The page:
Awhile back, I found myself browsing the Forge World website and lamenting the disappearance of a number of models that, while not officially discontinued, have been out of stock on the old website, and gone from the new one. The standard explanation for that is that the moulds are in dire need of work and “other priorities” are taking precedence – presumably their Horus Heresy line, which as far as anyone can tell is a license to print money.
Which raises the question: Has the Horus Heresy slowed down the release schedule for 40K related projects?
Trying to find that out for models would be difficult, and involve a great deal of scraping the Forge World website for a long time as things go in and out of stock and well…it’s not going to happen. Books on the other hand, have solid release dates, and presumably suffer from some of the same problems of too many projects and too few resources.
So…has Horus Heresy slowed down Imperial Armour products?
I’m looking at this using something called time-to-event analysis, which does basically what the name suggests – it attempts to measure the time it takes for a particular event to happen. In this case, the time between one book release and the next.
Lets take a look at all the books Forge World has released as a whole. This dataset ignores the first Imperial Armour book and the first Horus Heresy book because these don’t have a meaningful predecessor. I’m also ignoring the updates, which are updates, and which were absurdly hard to find publication dates for. The publication date, by month, is pulled from Lexicanum, Amazon.com release dates, or mentions in the 40K press from places like BoLS, in general order of how I searched for them.
The plot above is what’s called a survival curve (or a Kaplan-Meier survival curve to be exact). Basically, this plots out the distribution of times from one book release to the next. Drawing a line from the y-axis to the red line, and then down to the x-axis tells you what proportion of books had a release interval of that time or sooner. For example, starting at 0.50 (or 50% of books), we go down to 6 months, indicating that about half of all Forge World books came out 6 months or less after the previous book. The dotted grey lines are a 95% confidence interval, which can largely be ignored here for both practical and theoretical reasons.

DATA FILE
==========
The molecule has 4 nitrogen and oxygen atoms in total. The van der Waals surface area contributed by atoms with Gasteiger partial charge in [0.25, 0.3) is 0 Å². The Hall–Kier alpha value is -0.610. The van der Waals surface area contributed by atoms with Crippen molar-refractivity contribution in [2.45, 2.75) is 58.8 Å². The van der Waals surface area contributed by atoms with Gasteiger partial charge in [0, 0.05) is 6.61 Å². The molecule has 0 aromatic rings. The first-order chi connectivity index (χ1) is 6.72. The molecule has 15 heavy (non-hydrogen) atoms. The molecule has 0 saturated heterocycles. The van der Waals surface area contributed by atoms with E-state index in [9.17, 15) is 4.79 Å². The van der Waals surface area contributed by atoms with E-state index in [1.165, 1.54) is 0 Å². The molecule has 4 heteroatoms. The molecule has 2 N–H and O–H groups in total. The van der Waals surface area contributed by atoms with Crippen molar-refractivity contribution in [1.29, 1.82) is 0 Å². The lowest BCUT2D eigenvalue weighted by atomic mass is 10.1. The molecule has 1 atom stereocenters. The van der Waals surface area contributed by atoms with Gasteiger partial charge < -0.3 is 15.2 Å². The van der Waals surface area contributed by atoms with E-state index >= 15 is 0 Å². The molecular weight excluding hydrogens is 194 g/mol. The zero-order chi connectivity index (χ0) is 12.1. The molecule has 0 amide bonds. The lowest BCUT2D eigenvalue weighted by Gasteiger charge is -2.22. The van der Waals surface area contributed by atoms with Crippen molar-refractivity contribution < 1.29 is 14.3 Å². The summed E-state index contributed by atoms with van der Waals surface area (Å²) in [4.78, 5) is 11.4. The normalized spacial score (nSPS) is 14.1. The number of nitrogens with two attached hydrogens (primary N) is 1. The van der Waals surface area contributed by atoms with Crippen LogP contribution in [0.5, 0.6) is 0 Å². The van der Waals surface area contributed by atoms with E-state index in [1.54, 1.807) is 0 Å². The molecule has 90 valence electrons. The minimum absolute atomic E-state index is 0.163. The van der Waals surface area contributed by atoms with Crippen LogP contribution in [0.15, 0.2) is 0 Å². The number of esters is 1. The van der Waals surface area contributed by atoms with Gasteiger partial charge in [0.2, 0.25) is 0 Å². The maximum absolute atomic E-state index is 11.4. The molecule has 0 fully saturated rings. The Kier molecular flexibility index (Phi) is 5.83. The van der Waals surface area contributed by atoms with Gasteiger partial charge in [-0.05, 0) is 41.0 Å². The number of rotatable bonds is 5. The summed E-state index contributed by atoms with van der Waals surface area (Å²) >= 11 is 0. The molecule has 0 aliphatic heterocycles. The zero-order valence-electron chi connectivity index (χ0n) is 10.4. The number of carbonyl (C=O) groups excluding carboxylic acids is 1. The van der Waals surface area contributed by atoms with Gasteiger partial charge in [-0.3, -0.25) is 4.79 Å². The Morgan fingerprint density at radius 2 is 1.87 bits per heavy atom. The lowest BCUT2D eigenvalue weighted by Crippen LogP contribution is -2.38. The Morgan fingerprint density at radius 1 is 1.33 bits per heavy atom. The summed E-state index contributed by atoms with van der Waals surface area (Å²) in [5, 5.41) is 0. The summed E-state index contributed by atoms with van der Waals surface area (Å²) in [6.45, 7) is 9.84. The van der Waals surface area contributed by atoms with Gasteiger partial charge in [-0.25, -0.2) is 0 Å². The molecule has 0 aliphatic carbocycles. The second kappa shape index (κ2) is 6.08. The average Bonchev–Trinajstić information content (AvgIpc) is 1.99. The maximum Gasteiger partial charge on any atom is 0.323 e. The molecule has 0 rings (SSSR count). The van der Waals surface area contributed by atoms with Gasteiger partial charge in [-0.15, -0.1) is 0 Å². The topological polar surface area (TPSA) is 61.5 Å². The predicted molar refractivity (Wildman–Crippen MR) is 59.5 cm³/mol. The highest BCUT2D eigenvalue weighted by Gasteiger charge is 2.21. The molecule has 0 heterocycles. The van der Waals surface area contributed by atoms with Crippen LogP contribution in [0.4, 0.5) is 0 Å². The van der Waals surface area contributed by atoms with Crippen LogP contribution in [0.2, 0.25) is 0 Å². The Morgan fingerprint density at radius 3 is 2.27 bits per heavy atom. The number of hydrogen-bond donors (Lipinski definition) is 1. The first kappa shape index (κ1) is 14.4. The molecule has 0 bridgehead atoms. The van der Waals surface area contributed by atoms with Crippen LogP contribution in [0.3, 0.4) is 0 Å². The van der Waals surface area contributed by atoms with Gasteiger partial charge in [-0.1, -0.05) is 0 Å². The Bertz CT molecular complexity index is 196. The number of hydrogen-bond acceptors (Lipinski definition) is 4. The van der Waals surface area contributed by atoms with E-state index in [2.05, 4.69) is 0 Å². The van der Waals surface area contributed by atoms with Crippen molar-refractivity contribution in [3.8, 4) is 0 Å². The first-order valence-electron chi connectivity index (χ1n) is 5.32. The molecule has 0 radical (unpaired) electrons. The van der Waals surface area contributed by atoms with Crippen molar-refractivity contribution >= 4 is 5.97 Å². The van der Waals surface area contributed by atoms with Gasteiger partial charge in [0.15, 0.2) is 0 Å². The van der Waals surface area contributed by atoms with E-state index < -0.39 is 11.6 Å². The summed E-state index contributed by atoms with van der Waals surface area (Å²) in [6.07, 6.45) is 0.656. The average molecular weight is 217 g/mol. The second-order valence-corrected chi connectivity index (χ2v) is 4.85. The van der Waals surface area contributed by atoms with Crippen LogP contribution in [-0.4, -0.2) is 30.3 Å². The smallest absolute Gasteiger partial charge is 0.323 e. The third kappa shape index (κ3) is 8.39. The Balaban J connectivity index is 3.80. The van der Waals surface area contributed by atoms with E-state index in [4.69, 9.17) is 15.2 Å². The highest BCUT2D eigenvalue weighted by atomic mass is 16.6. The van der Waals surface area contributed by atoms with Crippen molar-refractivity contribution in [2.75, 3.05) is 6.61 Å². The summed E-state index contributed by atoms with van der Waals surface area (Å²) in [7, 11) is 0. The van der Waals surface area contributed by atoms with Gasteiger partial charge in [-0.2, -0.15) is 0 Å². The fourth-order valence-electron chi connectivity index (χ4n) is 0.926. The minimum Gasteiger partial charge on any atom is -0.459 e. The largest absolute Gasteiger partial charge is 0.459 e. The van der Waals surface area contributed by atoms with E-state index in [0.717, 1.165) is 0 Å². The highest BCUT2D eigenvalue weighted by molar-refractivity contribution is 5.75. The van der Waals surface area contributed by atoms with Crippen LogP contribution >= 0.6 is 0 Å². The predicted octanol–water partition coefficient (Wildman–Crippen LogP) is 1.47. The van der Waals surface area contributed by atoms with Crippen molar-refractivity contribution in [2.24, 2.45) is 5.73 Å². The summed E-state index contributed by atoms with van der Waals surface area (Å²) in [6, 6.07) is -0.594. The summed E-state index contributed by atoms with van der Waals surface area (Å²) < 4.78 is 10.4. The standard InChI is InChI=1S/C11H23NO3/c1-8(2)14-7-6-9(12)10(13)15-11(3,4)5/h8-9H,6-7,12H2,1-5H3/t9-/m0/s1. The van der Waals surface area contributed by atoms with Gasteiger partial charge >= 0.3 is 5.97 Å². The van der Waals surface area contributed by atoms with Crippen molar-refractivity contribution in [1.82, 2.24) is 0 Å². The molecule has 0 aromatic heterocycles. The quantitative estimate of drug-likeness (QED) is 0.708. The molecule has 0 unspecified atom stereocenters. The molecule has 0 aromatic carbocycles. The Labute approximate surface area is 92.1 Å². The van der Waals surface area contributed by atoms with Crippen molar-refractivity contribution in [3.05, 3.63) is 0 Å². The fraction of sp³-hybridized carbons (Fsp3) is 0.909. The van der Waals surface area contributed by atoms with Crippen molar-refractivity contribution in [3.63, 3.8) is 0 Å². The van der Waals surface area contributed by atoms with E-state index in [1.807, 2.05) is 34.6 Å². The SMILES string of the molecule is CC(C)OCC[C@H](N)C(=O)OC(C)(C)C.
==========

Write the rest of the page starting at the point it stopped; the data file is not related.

What’s interesting is that there’s a fairly steady cadence of release times between 0 and 15 months, and then a very long tail, with a small number of books having an interval between releases of greater than two years. Those books are very early in the history of Imperial Armour.
Now, lets look at a couple ways to break up the data to try to get at our question about whether or not Horus Heresy is slowing everything up.
Now we look at the release curves for Imperial Armour (red) vs. Horus Heresy (blue). The red curve is largely as we previously described. Horus Heresy has a much more distinctive curve – there’s no releases that take shorter than 6 months, and none that take more than 12. It is, for an admittedly small number of releases, quite predictable, with neither ultra-long waits between releases, but also no extremely short turnaround books (the Apocalypse books often come out very frequently after another IA book). So while HH books have a very reliable cadence, the majority of Imperial Armour books actually come out closer on the heels of a previous release than their Horus Heresy brethren.
But that just addresses whether or not Horus Heresy books come out faster than IA books. What about IA books written in the era after Horus Heresy started? Have those been slower?
The answer to this, looking only at Imperial Armour books, is a resounding no. The much steeper slope of the blue curve, which is those books that were written after the Horus Heresy’s initial release, indicates a much more aggressive release schedule, with no book even waiting 10 months before a successor is published.
So the answer is a resounding No, at least as far as book publishing is concerned. Any slowdown due to dividing resources between the Horus Heresy and Imperial Armour has been offset by Forge World coming into its own, and dramatically increasing their release cadence. So while those of us not participating in the Heresy might be a little disappointed by the prominence of the line, Forge World’s releases have gotten better for everyone.
Now, there is one caveat to this analysis: Many of the books released after the Horus Heresy began are second editions of older books, which presumably require less effort. However, I’m including these as a positive note because, in my experience, there’s nothing more frustrating than having an out-of-date book, and many of these updates have been quite substantial in their revisions (I’m thinking particular of the Space Marine’s 2nd Edition) or been made considerably more accessible (the new single-volume Siege of Vraks).
While I was at it, I wanted to look at one more question – are linked books, like the Badab War or the original Siege of Vraks, apt to come out sooner than two unrelated books?
This one genuinely surprised me. I had assumed that, given someone was already on a project, and presumably “in the zone” in terms of writing, that linked books would come out much sooner than their independent brethren. But between not having easy targets like the Apocalypse books, and being fairly substantial releases with new model lines, these larger linked campaign books actually take longer to come out, as a group, than single-shot books.
Enjoy what you read? Enjoyed that it was ad free? Both of those things are courtesy of our generous Patreon supporters. If you’d like more quantitatively driven thoughts on 40K and miniatures wargaming, and a hand in deciding what we cover, please consider joining them.